He was educated in Dungannon and at the Queen"s University Belfast.
Between 1964 and 1972 he was the Nationalist Party Stormont Member of Parliament for East Tyrone. On 20 June 1968, with others including mediator Father Tom Savage, he began a protest about discrimination in housing allocation by "squatting" (illegally occupying) in a house in Caledon. Emily Beattie was given the house ahead of older married Catholic families with children.
Though Ms Beattie had been, unlike the Catholic family, on the waiting list for a property.
The protesters were evicted by officers of the Royal Ulster Constabulary (RUC), one of whom was Emily Beattie"s brother. The next day the annual conference of the Nationalist Party unanimously approved of the protest action by Austin Currie in Caledon.
This was one of the catalysts of the civil rights movement in Northern Ireland. He became an active member in the Northern Ireland Civil Rights Association.
In 1974 he became chief whip of the Social Democratic and Labour Party. That same year he became Minister for Housing, Local Government and Planning in the Northern Ireland Executive.
He contested the 1979 United Kingdom general election and 1986 by-election in the Fermanagh and South Tyrone seat. He also was elected to the Northern Ireland Assembly in 1982 for the same seat. He came third in the election after Mary Robinson and Brian Lenihan.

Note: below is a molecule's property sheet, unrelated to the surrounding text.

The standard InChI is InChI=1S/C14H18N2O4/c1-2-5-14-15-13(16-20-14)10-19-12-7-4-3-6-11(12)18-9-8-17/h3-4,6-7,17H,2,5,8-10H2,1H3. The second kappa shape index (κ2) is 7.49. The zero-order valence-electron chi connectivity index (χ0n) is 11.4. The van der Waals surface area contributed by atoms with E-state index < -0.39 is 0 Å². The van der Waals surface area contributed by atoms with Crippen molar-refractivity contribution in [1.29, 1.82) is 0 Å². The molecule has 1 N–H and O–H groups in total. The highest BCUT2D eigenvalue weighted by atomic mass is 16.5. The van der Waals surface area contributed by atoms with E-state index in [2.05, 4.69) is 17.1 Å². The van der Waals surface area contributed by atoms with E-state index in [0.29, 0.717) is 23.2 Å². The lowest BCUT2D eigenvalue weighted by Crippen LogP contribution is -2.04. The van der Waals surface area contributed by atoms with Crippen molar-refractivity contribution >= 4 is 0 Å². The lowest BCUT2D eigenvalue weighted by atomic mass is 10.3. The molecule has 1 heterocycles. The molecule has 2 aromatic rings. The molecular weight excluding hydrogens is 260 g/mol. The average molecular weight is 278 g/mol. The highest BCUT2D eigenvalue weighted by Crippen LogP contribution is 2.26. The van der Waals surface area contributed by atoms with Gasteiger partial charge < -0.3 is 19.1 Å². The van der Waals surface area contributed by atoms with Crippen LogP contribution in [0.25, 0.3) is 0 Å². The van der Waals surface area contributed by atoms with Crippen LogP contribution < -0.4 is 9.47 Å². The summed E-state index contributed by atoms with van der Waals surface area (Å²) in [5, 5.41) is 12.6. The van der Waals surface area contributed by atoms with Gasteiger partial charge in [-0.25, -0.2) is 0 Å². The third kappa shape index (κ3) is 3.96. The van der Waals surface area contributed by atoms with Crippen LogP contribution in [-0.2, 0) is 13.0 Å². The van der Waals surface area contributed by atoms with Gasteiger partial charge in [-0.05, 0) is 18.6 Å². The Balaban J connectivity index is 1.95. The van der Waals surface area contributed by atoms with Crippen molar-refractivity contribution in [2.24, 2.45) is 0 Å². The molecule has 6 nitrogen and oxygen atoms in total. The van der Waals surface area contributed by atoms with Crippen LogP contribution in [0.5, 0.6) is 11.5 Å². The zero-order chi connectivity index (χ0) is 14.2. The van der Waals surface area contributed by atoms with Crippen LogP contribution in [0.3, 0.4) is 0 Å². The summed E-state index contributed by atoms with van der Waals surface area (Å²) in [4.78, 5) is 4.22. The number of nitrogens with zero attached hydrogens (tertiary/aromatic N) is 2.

In the Rainbow Coalition between 1994 and 1997 he became Minister of State at the Departments of Education, Justice and Health.
At the 2002 general election he lost his seat in Dáil Éireann when he failed to be elected in Dublin Mid–West. He immediately announced his retirement from politics.
He currently resides in County Kildare, where he trains greyhounds. He occasionally lectures and gives talks on issues relating to the Troubles.
Austin Currie, "All Hell Will Break Loose," O"Brien Press, Dublin, 2004.
By 1989, Currie had decided to move south, and at the general election of that year he was elected as a Fine Gael Teachta Dála for the Dublin West constituency. In 1990, after much procrastination, Fine Gael nominated him as a candidate at the presidential election.
1st Northern Ireland Assembly (1982). 1st Northern Ireland Assembly (1973–1974)]
From 1973 to 1974 Currie was a member of the Northern Ireland Assembly.